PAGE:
Geiger Counter
Survey meter

They all measure radiation in some way.   A geiger counter usually measures with a Geiger-Muller tube, and the others can use the Geiger-Muller tube or a scintillation detector. A scintillation detector is a much more sensitive detector.

Most Geiger-Counters are hand held units where you can't even see the tube.  They can be inexpensive, but are not very sensitive.  Meaning, you can use one to test radiation and find hot spots, but for checking food you won't get a very good reading.

For testing food, you need a survey meter, scaler, or ratemeter. Any of these will be a boxlike device with a handle and either an analog display or a digital numerical display.  They will have a cable and a probe detector that connects to them.  The probe can be a Geiger-Muller tube or a Scintillation detector.  These units can cost a few hundred to a few thousand dollars or ten thousand to a couple hundred thousand Yen. These units can be much more sensitive than the standard Geiger counter and are necessary for testing food.

Buying a Geiger counter, scaler, ratemeter or survey meter.

When buying one of these radiation detectors, the price can be a major stumbling block.  A $500 unit in the USA could run you double that in Japan.  I am not exactly sure why.  I decided to buy a Ludlum model 3, model 2241-2 or model 2221. (click the models to see their perspective pages.) I found the price at Ludlum's website for each of these units. But the pricing is domestic pricing (USA pricing) only.  They won't ship the item to you outside of the USA.  You must contact one of their licensed sellers in Japan.  The licensed sellers quoted prices 2.2x higher than the USA, even though the US dollar is so weak, and the Japanese Yen is so strong.  When asked why the price was so high I was given this response.

"Your price was US domestic price of Ludlum, here is Japan.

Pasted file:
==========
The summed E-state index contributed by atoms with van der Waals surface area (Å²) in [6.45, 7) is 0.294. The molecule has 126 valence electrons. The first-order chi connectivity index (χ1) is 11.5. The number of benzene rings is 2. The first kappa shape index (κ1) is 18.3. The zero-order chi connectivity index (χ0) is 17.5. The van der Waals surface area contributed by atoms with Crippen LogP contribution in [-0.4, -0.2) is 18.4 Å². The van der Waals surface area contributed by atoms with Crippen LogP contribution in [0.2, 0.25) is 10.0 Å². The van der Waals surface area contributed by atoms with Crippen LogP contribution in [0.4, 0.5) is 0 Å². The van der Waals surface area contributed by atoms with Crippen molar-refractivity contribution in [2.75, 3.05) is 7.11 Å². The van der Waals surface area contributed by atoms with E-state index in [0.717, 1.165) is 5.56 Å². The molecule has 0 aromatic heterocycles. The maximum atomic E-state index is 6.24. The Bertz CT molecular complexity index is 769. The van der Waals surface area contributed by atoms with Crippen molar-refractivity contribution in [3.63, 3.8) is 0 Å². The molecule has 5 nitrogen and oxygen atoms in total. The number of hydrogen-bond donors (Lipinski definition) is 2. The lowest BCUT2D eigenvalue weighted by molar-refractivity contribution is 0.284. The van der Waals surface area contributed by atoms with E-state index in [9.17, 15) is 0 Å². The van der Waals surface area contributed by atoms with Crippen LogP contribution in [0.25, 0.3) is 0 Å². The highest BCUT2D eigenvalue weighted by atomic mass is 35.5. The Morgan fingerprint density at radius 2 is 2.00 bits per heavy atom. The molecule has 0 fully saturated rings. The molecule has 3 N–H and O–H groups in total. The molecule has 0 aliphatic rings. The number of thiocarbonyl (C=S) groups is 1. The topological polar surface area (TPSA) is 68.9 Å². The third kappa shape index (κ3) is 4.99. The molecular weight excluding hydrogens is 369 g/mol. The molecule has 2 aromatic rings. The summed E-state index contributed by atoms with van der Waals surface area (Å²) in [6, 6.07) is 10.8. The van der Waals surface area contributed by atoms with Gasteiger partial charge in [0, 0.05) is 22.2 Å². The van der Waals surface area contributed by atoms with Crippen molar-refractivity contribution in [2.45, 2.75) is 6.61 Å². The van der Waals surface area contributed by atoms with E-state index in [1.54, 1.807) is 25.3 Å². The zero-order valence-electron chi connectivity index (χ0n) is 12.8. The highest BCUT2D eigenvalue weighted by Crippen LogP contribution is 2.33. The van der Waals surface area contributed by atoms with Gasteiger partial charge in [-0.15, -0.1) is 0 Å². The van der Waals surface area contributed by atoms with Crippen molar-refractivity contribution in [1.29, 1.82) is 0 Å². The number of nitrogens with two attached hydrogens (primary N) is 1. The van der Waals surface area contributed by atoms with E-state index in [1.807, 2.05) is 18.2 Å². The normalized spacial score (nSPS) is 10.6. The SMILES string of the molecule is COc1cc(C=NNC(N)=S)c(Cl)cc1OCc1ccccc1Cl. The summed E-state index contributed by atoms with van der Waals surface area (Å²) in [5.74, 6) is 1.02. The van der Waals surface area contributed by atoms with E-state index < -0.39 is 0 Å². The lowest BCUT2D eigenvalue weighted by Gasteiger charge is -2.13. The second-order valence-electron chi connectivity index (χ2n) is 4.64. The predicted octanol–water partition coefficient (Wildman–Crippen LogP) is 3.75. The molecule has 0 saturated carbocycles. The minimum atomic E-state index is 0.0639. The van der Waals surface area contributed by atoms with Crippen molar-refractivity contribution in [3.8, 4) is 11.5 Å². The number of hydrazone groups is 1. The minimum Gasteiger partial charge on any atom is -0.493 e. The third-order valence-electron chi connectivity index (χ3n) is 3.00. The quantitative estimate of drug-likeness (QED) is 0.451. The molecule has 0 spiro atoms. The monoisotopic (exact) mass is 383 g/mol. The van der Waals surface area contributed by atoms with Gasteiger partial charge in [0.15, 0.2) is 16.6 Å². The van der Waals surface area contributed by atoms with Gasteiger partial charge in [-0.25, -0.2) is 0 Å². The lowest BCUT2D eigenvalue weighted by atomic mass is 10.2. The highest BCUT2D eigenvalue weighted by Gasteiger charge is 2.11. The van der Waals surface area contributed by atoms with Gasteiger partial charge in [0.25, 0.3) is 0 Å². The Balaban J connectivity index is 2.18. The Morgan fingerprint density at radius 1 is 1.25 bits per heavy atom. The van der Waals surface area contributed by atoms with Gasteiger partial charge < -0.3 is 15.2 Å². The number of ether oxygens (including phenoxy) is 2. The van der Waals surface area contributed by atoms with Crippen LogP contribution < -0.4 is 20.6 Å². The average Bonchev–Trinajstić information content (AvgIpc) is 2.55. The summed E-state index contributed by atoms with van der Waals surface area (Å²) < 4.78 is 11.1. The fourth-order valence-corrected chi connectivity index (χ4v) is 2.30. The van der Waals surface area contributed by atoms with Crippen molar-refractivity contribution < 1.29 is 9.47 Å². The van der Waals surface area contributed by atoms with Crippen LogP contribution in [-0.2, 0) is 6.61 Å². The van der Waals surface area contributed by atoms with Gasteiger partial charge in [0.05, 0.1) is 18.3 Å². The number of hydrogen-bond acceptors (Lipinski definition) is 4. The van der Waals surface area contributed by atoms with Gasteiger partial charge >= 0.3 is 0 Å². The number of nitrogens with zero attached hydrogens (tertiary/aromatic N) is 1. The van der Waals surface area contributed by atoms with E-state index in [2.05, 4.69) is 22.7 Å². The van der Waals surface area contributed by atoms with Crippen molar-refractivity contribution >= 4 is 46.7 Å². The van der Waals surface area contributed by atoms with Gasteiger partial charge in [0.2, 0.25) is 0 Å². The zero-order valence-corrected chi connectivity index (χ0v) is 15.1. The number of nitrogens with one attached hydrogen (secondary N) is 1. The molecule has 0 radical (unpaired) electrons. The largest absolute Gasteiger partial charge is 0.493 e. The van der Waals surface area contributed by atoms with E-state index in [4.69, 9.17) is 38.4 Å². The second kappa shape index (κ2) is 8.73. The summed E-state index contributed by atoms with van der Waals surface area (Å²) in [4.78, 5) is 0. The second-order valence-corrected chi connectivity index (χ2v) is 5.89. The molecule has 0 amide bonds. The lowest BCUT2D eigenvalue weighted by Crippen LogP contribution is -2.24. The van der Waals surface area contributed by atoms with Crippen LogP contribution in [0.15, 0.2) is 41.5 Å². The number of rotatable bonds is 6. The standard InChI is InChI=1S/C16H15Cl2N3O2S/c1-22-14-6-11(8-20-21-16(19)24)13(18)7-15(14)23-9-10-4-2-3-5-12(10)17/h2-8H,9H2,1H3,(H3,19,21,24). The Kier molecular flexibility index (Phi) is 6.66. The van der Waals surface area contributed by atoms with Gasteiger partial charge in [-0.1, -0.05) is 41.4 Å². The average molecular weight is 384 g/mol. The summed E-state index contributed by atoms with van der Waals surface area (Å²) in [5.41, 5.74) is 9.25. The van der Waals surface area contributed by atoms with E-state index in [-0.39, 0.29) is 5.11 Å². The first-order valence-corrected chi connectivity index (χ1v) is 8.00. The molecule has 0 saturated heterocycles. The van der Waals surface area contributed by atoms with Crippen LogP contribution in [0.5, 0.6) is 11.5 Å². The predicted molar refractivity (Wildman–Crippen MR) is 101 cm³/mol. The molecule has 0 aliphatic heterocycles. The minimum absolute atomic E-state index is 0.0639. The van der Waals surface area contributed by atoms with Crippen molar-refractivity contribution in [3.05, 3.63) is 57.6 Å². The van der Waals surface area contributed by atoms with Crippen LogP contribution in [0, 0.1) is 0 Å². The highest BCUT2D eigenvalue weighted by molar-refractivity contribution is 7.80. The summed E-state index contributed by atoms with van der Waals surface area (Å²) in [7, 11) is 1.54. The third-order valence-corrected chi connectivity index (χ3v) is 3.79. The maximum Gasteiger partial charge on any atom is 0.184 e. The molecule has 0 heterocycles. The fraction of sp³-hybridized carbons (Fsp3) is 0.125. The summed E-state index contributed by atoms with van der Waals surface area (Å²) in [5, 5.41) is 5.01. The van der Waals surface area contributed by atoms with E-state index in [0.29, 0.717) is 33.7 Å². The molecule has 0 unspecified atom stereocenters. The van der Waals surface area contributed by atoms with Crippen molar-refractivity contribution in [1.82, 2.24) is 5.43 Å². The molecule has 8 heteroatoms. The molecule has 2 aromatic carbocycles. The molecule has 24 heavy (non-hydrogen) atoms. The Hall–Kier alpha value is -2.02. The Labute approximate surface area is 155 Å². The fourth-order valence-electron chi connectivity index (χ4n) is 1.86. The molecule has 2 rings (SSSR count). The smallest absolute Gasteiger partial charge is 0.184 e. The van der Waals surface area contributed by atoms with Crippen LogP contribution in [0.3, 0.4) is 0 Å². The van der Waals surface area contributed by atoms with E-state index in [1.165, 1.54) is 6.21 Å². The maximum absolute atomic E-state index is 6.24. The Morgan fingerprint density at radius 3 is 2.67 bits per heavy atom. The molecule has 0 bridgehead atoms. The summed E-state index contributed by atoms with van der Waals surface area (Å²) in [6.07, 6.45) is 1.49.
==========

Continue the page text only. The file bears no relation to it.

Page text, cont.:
The cost is not only ludlums equipment, such as transportation, consumption
tax, insurance and remmitance charge, so about twice.
And instruction translation cost for Japanese peaple and some informations
such as attached pdf files are included."

But later, he said he would give me a discount of 10% and then said I would have to pay tax which he stated above was included in the earlier price he quoted me.

Ludlum is not willing to sell to me directly because they need an End-User agreement.  Some countries they are not allowed to sell their products to. The End-User agreement just says that they have made sure to the best of their ability that they are not selling a product that could get in the hands of, for instance, someone in North Korea.

One of the more important parts of buying a meter and detector new is calibration.  Calibration means to set the unit to be as sensitive as possible without error.  Calibration is not something the layman can do on their own.

If you don't mind buying a used meter or can find a unit that has been recently calibrated for the detector it comes with, you can save a lot of time and money.  If you buy a used unit for example on Ebay, and the seller is willing to ship it to you in Japan, then you can save more than 50% on the price. 

What Geiger counter should you buy?